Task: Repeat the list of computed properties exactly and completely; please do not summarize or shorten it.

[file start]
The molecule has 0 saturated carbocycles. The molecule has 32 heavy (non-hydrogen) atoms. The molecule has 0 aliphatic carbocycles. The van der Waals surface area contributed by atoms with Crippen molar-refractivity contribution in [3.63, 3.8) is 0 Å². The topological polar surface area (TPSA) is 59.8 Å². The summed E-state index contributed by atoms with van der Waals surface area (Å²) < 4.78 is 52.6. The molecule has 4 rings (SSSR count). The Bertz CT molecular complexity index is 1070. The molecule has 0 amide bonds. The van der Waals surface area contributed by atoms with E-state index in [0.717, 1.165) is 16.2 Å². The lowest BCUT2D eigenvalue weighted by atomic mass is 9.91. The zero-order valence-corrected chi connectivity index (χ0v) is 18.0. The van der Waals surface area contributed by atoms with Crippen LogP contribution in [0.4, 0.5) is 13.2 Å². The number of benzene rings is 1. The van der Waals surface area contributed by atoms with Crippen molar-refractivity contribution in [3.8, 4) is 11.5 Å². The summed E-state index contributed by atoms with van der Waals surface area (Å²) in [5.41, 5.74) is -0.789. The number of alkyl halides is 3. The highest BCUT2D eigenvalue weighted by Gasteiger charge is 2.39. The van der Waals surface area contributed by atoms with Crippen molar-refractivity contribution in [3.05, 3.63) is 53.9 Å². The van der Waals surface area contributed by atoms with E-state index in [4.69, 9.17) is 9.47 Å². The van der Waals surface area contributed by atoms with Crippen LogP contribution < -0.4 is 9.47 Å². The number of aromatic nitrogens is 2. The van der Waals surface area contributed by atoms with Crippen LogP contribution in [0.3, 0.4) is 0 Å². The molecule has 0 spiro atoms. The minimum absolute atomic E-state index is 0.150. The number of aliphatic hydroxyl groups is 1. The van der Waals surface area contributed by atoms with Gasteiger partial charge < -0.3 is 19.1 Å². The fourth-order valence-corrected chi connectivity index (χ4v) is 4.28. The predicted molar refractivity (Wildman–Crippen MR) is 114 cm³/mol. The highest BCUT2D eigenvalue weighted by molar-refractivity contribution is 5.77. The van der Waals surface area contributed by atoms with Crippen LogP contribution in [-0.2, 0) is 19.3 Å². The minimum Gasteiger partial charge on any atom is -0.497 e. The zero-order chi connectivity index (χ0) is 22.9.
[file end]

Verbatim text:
The molecule has 0 saturated carbocycles. The molecule has 32 heavy (non-hydrogen) atoms. The molecule has 0 aliphatic carbocycles. The van der Waals surface area contributed by atoms with Crippen molar-refractivity contribution in [3.63, 3.8) is 0 Å². The topological polar surface area (TPSA) is 59.8 Å². The summed E-state index contributed by atoms with van der Waals surface area (Å²) < 4.78 is 52.6. The molecule has 4 rings (SSSR count). The Bertz CT molecular complexity index is 1070. The molecule has 0 amide bonds. The van der Waals surface area contributed by atoms with E-state index in [0.717, 1.165) is 16.2 Å². The lowest BCUT2D eigenvalue weighted by atomic mass is 9.91. The zero-order valence-corrected chi connectivity index (χ0v) is 18.0. The van der Waals surface area contributed by atoms with Crippen LogP contribution in [0.4, 0.5) is 13.2 Å². The number of benzene rings is 1. The van der Waals surface area contributed by atoms with Crippen molar-refractivity contribution in [3.8, 4) is 11.5 Å². The summed E-state index contributed by atoms with van der Waals surface area (Å²) in [5.41, 5.74) is -0.789. The number of alkyl halides is 3. The highest BCUT2D eigenvalue weighted by Gasteiger charge is 2.39. The van der Waals surface area contributed by atoms with Crippen molar-refractivity contribution in [3.05, 3.63) is 53.9 Å². The van der Waals surface area contributed by atoms with E-state index in [4.69, 9.17) is 9.47 Å². The van der Waals surface area contributed by atoms with Crippen LogP contribution < -0.4 is 9.47 Å². The number of aromatic nitrogens is 2. The van der Waals surface area contributed by atoms with Crippen LogP contribution in [0.3, 0.4) is 0 Å². The molecule has 0 spiro atoms. The minimum absolute atomic E-state index is 0.150. The number of aliphatic hydroxyl groups is 1. The van der Waals surface area contributed by atoms with Gasteiger partial charge < -0.3 is 19.1 Å². The fourth-order valence-corrected chi connectivity index (χ4v) is 4.28. The predicted molar refractivity (Wildman–Crippen MR) is 114 cm³/mol. The highest BCUT2D eigenvalue weighted by molar-refractivity contribution is 5.77. The van der Waals surface area contributed by atoms with Crippen LogP contribution in [-0.2, 0) is 19.3 Å². The minimum Gasteiger partial charge on any atom is -0.497 e. The zero-order chi connectivity index (χ0) is 22.9.